Weber Shandwick Worldwide

Related Health Care Articles from Brightsurf:

Study evaluates new World Health Organization Labor Care Guide for maternity care providers
The World Health Organization developed the new Labor Care Guide to support clinicians in providing good quality, women-centered care during labor and childbirth.

Six ways primary care "medical homes" are lowering health care spending
New analysis of 394 U.S. primary care practices identifies the aspects of care delivery that are associated with lower health care spending and lower utilization of emergency care and hospital admissions.

Modifiable health risks linked to more than $730 billion in US health care costs
Modifiable health risks, such as obesity, high blood pressure, and smoking, were linked to over $730 billion in health care spending in the US in 2016, according to a study published in The Lancet Public Health.

Spending on primary care vs. other US health care expenditures
National health care survey data were used to assess the amount of money spent on primary care relative to other areas of health care spending in the US from 2002 to 2016.

MU Health Care neurologist publishes guidance related to COVID-19 and stroke care
A University of Missouri Health Care neurologist has published more than 40 new recommendations for evaluating and treating stroke patients based on international research examining the link between stroke and novel coronavirus (COVID-19).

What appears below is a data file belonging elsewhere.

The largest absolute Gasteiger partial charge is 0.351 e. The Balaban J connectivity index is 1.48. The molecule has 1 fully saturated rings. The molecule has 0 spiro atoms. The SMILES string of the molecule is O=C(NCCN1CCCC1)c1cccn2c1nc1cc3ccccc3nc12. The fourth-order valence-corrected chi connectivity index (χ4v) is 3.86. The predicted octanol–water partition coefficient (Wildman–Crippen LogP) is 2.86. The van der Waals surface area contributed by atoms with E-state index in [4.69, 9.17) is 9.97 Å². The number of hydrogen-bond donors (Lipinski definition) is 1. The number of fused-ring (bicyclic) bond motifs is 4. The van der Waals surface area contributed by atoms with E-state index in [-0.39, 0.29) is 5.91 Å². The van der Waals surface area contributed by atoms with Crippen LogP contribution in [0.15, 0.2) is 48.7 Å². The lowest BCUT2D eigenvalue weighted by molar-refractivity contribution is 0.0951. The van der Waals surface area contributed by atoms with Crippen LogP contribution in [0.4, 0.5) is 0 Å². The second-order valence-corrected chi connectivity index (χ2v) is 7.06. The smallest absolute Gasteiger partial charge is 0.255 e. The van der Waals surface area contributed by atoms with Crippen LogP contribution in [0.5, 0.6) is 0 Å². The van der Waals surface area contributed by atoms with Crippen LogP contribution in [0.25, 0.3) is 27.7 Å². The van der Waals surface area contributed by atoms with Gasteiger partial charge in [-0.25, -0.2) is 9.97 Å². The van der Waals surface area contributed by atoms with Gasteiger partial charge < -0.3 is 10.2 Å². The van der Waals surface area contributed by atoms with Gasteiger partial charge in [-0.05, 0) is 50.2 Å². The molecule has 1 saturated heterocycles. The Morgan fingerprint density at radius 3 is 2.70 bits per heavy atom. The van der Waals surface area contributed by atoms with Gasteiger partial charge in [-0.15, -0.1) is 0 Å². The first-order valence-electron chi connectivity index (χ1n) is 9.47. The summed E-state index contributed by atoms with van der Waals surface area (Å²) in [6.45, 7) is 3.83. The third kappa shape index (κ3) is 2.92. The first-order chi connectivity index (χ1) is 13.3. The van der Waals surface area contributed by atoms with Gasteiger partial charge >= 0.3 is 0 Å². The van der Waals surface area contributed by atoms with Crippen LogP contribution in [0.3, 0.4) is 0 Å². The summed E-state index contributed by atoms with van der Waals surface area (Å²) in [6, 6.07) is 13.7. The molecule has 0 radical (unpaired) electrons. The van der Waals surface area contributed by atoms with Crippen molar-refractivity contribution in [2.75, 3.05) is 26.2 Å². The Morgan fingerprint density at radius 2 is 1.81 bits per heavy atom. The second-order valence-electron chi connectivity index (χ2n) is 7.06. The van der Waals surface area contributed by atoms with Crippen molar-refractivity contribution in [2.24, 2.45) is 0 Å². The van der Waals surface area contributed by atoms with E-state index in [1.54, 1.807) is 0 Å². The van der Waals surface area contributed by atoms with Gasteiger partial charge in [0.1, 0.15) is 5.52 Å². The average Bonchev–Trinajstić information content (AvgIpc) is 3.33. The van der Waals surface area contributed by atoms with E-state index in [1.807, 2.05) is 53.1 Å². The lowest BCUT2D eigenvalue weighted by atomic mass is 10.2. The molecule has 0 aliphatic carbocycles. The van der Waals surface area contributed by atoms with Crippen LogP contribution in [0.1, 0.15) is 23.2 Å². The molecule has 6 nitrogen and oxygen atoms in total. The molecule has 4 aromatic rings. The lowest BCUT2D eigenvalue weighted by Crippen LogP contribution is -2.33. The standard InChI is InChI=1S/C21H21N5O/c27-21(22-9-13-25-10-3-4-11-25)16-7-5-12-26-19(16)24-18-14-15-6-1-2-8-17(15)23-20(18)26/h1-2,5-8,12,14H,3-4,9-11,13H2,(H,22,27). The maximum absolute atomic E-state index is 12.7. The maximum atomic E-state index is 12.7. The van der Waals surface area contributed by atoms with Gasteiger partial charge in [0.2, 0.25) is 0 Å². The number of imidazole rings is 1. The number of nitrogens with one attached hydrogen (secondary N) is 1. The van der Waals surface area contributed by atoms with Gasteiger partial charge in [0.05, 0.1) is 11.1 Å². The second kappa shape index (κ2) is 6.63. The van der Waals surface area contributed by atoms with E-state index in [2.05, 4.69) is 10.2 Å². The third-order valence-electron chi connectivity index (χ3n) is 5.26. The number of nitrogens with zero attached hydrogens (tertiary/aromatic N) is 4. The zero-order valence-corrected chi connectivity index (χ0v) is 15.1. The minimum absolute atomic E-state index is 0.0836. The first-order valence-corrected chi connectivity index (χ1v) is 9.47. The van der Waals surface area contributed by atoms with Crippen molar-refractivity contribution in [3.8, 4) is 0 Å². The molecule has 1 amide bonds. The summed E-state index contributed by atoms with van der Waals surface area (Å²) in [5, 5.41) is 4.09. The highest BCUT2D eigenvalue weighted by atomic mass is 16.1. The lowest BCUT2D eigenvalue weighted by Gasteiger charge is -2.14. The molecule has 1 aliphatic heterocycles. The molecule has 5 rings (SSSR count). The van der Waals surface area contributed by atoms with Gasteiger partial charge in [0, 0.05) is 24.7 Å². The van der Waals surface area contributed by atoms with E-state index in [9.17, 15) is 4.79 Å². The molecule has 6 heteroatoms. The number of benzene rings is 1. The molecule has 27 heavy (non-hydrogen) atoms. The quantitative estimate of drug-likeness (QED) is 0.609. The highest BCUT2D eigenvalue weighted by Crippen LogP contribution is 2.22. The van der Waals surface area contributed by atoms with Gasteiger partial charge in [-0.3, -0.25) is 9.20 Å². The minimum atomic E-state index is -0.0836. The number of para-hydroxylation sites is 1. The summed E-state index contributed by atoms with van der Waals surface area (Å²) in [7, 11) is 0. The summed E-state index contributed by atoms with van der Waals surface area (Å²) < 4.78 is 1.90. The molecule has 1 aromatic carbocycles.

Large federal program aimed at providing better health care underfunds primary care
Despite a mandate to help patients make better-informed health care decisions, a ten-year research program established under the Affordable Care Act has funded a relatively small number of studies that examine primary care, the setting where the majority of patients in the US receive treatment.

International medical graduates care for Medicare patients with greater health care needs
A study by a Massachusetts General Hospital research team indicates that internal medicine physicians who are graduates of medical schools outside the US care for Medicare patients with more complex medical needs than those cared for by graduates of American medical schools.

The Lancet Global Health: Improved access to care not sufficient to improve health, as epidemic of poor quality care revealed
Of the 8.6 million deaths from conditions treatable by health care, poor-quality care is responsible for an estimated 5 million deaths per year -- more than deaths due to insufficient access to care (3.6 million) .

Under Affordable Care Act, Americans have had more preventive care for heart health
By reducing out-of-pocket costs for preventive treatment, the Affordable Care Act appears to have encouraged more people to have health screenings related to their cardiovascular health.

High-deductible health care plans curb both cost and usage, including preventive care
A team of researchers based at IUPUI has conducted the first systematic review of studies examining the relationship between high-deductible health care plans and the use of health care services.

Read More: Health Care News and Health Care Current Events is a participant in the Amazon Services LLC Associates Program, an affiliate advertising program designed to provide a means for sites to earn advertising fees by advertising and linking to